« Talk about cheap – on Christmas Eve, my neighbor shoots off three blanks and tells his kids Santa Claus just committed suicide.» — Milton Berle
We hope this Christmas day finds you healthy and happy, whether you’re spending it quietly with the nearest and dearest, or stranded far from your family. We all do the best we can.
In a slightly different, yet somehow appropriate, vein… the following Christmas story by Max Andersson is a bracing antidote to the usual syrupy cheer of December 25th. As co-admin RG aptly put it*, in Andersson’s world, malevolence is the status quo, and this Jekyll-and-Hyde version of Santa Claus will fluff up the fur of the staunchest anti-Christmas reader.
Today, let’s dip a toe (at the risk of losing it) into the midnight domain of Swedish cartoonist and filmmaker Max Andersson (b. 1962). It’s a relentlessly-perilous scene, but like Kaz’s Underworld comic strip or Arnt Jensen‘s Limbo video game, I find it unexpectedly comforting in spite of (and thanks to) all the darkness, both thematic and in density of ink. In Andersson’s case, might it be owing to the author’s kindness to his protagonists? That’s a factor with odds I rather favour.
I don’t doubt that certain readers of a more sensitive cast will differ, but I posit that the cheerful lack of clemency the artist affords the callous, the cruel and the pernicious makes Andersson’s universe a profoundly moral one. Contrary to, say, your average American action blockbuster, such a purge of the villainous doesn’t restore the status quo… because here, malevolence is the status quo. Andersson’s put-upon little people are true outsiders, and his stories feel like Kafka, but blessed with dénouements far merrier yet merited.
See? A happy ending and all, and even a rare glimpse of daylight.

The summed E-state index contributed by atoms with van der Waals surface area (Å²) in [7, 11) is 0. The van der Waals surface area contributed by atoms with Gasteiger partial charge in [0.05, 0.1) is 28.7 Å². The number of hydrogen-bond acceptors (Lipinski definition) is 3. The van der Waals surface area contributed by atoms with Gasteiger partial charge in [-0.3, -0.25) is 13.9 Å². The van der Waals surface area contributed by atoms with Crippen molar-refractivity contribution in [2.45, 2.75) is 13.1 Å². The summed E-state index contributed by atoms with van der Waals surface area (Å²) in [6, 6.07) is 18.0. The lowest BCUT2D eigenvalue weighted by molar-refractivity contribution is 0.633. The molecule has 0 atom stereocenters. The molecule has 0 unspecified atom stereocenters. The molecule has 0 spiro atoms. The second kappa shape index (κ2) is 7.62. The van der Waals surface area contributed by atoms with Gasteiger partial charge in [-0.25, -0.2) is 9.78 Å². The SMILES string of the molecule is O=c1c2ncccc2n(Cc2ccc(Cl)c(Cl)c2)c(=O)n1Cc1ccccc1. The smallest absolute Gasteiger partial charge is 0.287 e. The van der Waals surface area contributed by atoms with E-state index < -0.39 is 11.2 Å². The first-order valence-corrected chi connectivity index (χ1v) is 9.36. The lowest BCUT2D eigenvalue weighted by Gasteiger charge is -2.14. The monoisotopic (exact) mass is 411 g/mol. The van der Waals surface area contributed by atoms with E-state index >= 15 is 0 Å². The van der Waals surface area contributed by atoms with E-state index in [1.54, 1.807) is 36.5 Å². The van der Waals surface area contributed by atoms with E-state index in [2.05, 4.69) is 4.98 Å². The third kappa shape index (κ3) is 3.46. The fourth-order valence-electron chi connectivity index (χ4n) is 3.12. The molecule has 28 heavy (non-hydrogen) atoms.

Soon after he began to publish his work, Gary Groth spoke with Andersson (The Comics Journal no. 174 (Feb. 1995, Fantagraphics):
Groth: What would you point to as your defining influences? How did you develop this approach, style and point of view?
Andersson: What I always have in my backbone is the style of classic comics, the stuff I read when I was a kid.
G: I don’t see much Tintin.
A: No, but it’s there if you look closely. The basic technique of how to tell a story well. I try to do that because I want the storytelling to work, to be easy to read.
G: Were you influenced by sources outside of comics — film, literature?
And don’t leave out old cartoons! Andersson’s thoroughly animist way dovetails neatly with early animation’s unhinged, anything-can-happen mode. By which I mean that anything and everything possessed motion and sentience, be they boulders or pebbles, thunderclouds, petals or creepers, sparks or flames, pantaloons or braces, blunderbusses or bassoons…
About Pixy, fellow dweller-in-darkness Charles Burns exulted: « So you think it’s a cold, creepy, world out there, huh? Hah! Just wait’ll you get a load of Max Andersson’s Pixy… safe sex suits, buildings that eat people, drunken fœtuses with bazookas, money that shits on you, recyclable bodies… hey, wait a minute, that’s not creepy, that’s fun. MY kind of fun. »
For more dope on this important creator’s endeavours, do sidle over to his official website!